I was asked to explain my Darwin Tweet in a different way
By Guido Bertocci, VP, Software Engineering
People understand $, so here we go. ASPs (average selling price) are approximate. I’ll use $5 for the ASP of our sensor and a silicon sensor to keep it simple. It’s close enough and as you will see, doesn’t make any difference.
Today a biometric card has 3 things, a secure element ($1.50) a sensor ($5) and “all the other stuff” ($8.50) = $15. “Other stuff” is an extra MCU, energy harvesting, and a fancy inlay with components. Due to 40nm technology, TrustedBio has evolved, swallowed most of “the other stuff” AND became less expensive. To give silicon sensors the most favorable benefit possible in this comparison, I’ll keep the ASP of TrustedBio at $5 even though we have reduced its cost. TrustedBio cards will have a secure element ($1.50), TrustedBio ($5.00) and “a little bit of stuff” ($0.50). Total ASP = $7.00
Our competition cannot evolve and absorb “the other stuff” because they are stuck in 130nm and because of their architecture. Even if they sell their sensor at $0, their card will still cost much more. SE ($1.50), Sensor ($0), Stuff ($8.50) = ASP $10. $10 is much more than $7 and that assumes they are giving their sensor away for free. I’ll repeat myself, there is no price at which a silicon sensor is competitive, even $0.
You may ask, surely they can evolve and do the same thing? However, they can’t because of the technology they use. In a silicon sensor, the sensor equals the ASIC. They are literally the same thing. You are touching the top surface of a chip. Make the sensor bigger the ASIC gets bigger. Make the sensor smaller the ASIC gets smaller. For silicon sensors to absorb “the other stuff”, it would make their ASIC bigger than the touch surface and in 130nm technology, much much bigger.
In IDEX sensors, off-chip sensing, the sensor does not equal the ASIC. They are entirely separate items. We make the sensor, the part you touch, out of a low-cost polymer. The sensor connects to a small, and with TrustedBio, very small ASIC. We can evolve the ASIC, add “stuff” AND make it smaller and cheaper by following traditional semiconductor process nodes.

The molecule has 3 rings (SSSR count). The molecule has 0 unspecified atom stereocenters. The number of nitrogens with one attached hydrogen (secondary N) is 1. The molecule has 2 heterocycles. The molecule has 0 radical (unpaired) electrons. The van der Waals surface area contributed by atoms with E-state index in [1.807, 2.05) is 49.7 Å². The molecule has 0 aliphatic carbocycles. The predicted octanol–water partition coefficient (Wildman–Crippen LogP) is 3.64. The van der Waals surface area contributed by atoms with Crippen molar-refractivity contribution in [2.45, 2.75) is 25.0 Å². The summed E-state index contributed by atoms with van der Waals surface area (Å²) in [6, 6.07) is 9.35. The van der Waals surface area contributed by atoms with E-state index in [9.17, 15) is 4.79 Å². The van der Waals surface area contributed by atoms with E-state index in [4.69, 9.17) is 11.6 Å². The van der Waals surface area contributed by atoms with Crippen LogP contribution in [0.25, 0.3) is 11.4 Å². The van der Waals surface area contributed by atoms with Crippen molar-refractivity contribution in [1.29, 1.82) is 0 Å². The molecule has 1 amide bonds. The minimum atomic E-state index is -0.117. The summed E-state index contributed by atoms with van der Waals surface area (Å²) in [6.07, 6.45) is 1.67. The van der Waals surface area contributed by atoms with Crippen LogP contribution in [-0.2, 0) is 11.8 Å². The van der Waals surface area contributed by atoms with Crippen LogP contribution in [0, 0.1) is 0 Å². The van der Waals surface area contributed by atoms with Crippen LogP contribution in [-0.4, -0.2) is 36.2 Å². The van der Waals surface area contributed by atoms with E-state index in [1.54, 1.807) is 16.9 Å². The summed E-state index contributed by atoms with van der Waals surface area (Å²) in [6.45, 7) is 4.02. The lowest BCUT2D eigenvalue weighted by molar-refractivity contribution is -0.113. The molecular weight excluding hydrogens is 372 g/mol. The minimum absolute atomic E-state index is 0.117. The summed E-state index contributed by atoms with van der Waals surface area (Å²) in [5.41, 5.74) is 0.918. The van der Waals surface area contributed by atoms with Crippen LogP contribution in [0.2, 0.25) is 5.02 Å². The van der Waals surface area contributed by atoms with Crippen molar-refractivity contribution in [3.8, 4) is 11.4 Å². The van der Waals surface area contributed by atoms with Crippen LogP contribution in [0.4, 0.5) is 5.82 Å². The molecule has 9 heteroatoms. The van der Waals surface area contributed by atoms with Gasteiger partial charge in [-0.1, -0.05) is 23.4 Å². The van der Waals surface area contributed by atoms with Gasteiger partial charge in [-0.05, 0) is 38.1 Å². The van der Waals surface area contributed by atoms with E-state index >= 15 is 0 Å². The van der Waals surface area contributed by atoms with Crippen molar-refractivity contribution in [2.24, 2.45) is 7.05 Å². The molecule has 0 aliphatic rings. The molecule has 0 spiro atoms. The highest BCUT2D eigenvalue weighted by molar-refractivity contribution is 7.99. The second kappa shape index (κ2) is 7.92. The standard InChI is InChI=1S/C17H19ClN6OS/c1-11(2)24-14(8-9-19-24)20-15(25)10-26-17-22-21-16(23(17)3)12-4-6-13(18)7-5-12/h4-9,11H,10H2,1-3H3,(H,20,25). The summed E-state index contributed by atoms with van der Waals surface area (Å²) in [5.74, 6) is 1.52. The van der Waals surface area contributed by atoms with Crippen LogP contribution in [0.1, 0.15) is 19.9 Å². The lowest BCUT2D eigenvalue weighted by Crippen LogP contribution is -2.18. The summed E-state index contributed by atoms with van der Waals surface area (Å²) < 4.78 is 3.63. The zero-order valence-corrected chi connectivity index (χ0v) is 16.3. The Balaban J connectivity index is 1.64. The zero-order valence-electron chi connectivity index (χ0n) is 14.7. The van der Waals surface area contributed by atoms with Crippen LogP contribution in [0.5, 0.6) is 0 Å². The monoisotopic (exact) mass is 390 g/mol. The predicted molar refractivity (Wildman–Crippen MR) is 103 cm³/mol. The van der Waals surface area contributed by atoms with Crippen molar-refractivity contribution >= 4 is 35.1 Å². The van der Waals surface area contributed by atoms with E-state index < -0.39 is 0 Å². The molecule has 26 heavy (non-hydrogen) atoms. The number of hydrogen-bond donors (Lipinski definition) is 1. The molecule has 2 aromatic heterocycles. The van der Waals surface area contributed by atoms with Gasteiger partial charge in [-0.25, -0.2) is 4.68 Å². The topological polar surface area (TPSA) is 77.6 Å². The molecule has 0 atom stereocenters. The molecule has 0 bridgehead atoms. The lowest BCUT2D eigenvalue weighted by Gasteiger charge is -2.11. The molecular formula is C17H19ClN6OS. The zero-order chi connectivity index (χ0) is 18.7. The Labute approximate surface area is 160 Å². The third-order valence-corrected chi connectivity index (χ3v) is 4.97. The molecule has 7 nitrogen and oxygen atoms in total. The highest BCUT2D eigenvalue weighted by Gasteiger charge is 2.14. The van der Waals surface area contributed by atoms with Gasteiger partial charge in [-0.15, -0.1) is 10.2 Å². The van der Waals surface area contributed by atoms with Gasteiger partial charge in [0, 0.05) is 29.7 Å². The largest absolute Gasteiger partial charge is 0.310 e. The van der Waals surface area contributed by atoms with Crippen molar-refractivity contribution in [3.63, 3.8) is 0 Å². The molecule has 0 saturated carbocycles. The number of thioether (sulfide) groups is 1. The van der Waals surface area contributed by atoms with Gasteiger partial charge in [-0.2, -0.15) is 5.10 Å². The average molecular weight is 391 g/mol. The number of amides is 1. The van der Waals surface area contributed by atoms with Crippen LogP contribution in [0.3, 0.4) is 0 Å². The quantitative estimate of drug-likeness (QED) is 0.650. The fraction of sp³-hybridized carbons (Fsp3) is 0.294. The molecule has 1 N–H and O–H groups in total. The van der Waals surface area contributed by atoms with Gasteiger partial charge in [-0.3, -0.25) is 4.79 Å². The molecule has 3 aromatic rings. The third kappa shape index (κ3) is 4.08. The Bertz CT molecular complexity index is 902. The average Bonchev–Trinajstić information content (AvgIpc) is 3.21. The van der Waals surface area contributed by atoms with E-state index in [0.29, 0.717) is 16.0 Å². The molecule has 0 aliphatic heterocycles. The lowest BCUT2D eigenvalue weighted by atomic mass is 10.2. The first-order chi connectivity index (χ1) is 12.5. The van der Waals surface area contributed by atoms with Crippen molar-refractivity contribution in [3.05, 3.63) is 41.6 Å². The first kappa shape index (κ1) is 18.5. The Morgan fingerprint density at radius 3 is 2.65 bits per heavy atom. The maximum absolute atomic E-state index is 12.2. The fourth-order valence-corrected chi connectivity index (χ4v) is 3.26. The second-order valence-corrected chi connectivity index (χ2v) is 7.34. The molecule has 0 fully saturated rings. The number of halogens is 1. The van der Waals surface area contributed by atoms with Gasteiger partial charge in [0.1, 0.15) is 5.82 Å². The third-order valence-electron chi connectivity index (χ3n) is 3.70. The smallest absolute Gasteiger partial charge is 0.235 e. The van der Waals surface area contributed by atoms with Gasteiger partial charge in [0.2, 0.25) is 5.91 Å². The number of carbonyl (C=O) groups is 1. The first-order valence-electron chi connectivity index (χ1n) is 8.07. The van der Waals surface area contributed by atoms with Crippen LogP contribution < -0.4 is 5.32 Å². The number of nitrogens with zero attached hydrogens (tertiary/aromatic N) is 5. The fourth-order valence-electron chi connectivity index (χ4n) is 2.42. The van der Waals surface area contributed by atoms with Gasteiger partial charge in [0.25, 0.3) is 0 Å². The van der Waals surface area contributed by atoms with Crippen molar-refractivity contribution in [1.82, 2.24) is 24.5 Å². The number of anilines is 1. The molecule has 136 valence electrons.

An 8mm x 8mm silicon sensor is an ASIC of about 70 sq. mm, more than 700% bigger than TrustedBio which is connected to an even bigger 9.5mm x 9.5mm sensor.
You may think that off-chip is risky or unreliable, but it is not. In fact, it is extremely common and well understood technology. Do you have a cellphone with a touch screen? The touch screen, very big, connects to small ASIC. That is off-chip technology. Do you have an HDTV with a 55” screen? That is a giant screen with many connections that connect to a small ASIC. That is off-chip technology.
The reality is that off-chip technology is the predominant approach in the electronic industry. The odd ball is the silicon sensor. What IDEX has done is take a universally understood electronic architecture that separates the user interface, the part that humans touch or see, from the ASIC and made it work in a fingerprint capacitive sensor. That allows IDEX to continue to evolve, improve performance AND reduce cost.
By integrating “the other stuff” and controlling it with software, we are the perfect partner for secure element vendors. We can provide them with whatever functionality they need. We help them simplify and drastically cost reduce the entire card. This is why we have been selected as a partner by major sophisticated companies who understand these issues in great detail.
People think the goal is to just reduce the cost of the sensor. That is how the game was played in mobile. Cards are very different. IDEX has changed the game and reduced the cost of the entire card. You are watching natural selection in action.